# What Is The Pseudocode To Compute 2D Convex Hulls?

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This is the pseudocode for the algorithm I implemented in my program to compute 2D convex hulls. I chose this incremental algorithm, which adds the points one by one and updates the solution after each point added. We must ensure that every turn (walking from vertex to vertex is a turn) is a right turn, so we take the last 3 points at the current point of the solution and determine if they make a right turn. Using the last 3 points p0, p1, and p2, we can determine if they make a right or left turn by calculating the cross product of the two vectors p0-p1 and p2-p1. Since it’s a 2D x-y plane, the z coordinate of the cross product is the only nonzero value. If this component is positive, the second vector is to the left of the first, and if …show more content…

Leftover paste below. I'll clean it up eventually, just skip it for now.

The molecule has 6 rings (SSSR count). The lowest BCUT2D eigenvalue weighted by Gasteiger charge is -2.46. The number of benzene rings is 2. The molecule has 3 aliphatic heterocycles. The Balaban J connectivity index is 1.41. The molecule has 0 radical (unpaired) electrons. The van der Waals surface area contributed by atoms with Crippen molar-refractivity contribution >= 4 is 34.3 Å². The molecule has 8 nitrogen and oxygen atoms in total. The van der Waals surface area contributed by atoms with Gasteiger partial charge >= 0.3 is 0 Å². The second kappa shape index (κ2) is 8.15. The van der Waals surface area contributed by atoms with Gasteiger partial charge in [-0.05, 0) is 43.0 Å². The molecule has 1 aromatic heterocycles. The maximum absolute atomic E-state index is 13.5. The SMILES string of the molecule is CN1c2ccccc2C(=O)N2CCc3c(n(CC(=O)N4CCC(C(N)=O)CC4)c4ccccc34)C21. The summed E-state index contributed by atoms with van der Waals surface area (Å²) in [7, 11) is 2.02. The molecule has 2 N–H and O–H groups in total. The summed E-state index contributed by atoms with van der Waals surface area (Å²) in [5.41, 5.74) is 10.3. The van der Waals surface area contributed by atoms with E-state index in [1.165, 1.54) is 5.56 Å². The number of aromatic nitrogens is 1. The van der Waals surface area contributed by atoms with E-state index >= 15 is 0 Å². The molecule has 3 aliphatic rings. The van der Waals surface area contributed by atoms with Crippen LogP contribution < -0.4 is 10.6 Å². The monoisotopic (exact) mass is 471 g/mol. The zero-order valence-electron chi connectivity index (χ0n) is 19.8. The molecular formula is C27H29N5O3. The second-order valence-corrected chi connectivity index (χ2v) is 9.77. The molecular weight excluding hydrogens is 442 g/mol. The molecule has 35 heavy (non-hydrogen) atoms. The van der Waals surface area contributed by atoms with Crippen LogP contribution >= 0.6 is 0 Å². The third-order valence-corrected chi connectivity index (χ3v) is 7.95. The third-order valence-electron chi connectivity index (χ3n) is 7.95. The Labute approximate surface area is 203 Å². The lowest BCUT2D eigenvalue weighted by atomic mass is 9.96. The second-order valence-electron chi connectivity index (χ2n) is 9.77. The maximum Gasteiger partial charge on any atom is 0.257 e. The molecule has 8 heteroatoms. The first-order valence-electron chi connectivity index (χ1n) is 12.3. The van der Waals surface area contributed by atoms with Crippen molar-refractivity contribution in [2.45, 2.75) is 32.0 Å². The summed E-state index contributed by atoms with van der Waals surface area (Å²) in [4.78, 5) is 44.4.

In this case (1, 1) and (3,3) are part of the convex hull, but not (2,2) since it’s along the same line and is in the middle. In this case, the values (1,1), (2,1), and (3,1) all have the same x-coordinate which can cause problems in the algorithm if not handled correctly. A general way to order the convex hull points is simply by x-coordinate, so if two points shared that x-coordinate, the ordering system is defined poorly. This was fixed by ordering the points in a lexicographical way, such that if two points have the same x-coordinate, they will be further sorted by the y coordinate. I’ve done this type of sorting in my code. This is an example with 20 points with the x and y coordinates ranging from 0-20. As you can see from the graph, the convex hull is correctly computed and the output is all the vertices of the hull in a clockwise ordering. This is another regular case example with 10 points, with the x and y coordinates ranging from 0-10. As you can see from the graph to the right, the convex hull is correctly computed with exactly 5 vertices, just like the algorithm’s output with the points listed in a clockwise fashion. I’ve tested my algorithm with various numbers of points (input) to analyze the performance. For inputs with less than 100,000 points, the algorithm only takes about a second to complete. The algorithm starts taking 30 seconds around an input of 1,000,000 points. For